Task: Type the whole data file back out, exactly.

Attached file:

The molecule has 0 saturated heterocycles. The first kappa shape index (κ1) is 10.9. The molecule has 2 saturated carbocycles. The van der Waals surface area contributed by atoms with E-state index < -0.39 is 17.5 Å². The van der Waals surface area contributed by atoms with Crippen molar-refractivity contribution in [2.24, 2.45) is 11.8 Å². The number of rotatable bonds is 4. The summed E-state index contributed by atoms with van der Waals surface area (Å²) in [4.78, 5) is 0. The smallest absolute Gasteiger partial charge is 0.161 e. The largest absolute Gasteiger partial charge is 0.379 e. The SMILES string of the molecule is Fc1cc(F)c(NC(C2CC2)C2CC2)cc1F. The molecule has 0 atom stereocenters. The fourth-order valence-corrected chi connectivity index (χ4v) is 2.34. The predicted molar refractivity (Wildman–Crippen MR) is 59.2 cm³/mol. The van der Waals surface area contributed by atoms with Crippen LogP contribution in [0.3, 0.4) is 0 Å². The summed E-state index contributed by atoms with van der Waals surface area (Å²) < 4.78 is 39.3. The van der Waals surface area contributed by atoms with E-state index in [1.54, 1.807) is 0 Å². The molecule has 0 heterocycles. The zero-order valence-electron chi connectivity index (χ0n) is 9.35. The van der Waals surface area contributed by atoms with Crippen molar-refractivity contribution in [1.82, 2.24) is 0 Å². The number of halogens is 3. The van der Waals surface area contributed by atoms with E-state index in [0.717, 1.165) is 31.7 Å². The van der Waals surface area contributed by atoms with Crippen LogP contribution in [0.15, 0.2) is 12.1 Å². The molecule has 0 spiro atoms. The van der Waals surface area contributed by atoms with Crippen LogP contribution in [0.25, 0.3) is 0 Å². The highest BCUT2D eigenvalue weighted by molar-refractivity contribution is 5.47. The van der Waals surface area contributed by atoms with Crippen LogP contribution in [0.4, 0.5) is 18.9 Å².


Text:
The molecule has 0 saturated heterocycles. The first kappa shape index (κ1) is 10.9. The molecule has 2 saturated carbocycles. The van der Waals surface area contributed by atoms with E-state index < -0.39 is 17.5 Å². The van der Waals surface area contributed by atoms with Crippen molar-refractivity contribution in [2.24, 2.45) is 11.8 Å². The number of rotatable bonds is 4. The summed E-state index contributed by atoms with van der Waals surface area (Å²) in [4.78, 5) is 0. The smallest absolute Gasteiger partial charge is 0.161 e. The largest absolute Gasteiger partial charge is 0.379 e. The SMILES string of the molecule is Fc1cc(F)c(NC(C2CC2)C2CC2)cc1F. The molecule has 0 atom stereocenters. The fourth-order valence-corrected chi connectivity index (χ4v) is 2.34. The predicted molar refractivity (Wildman–Crippen MR) is 59.2 cm³/mol. The van der Waals surface area contributed by atoms with Crippen LogP contribution in [0.3, 0.4) is 0 Å². The summed E-state index contributed by atoms with van der Waals surface area (Å²) < 4.78 is 39.3. The van der Waals surface area contributed by atoms with E-state index in [1.54, 1.807) is 0 Å². The molecule has 0 heterocycles. The zero-order valence-electron chi connectivity index (χ0n) is 9.35. The van der Waals surface area contributed by atoms with Crippen molar-refractivity contribution in [1.82, 2.24) is 0 Å². The number of halogens is 3. The van der Waals surface area contributed by atoms with E-state index in [0.717, 1.165) is 31.7 Å². The van der Waals surface area contributed by atoms with Crippen LogP contribution in [0.15, 0.2) is 12.1 Å². The molecule has 0 spiro atoms. The van der Waals surface area contributed by atoms with Crippen LogP contribution in [0.25, 0.3) is 0 Å². The highest BCUT2D eigenvalue weighted by molar-refractivity contribution is 5.47. The van der Waals surface area contributed by atoms with Crippen LogP contribution in [0.4, 0.5) is 18.9 Å².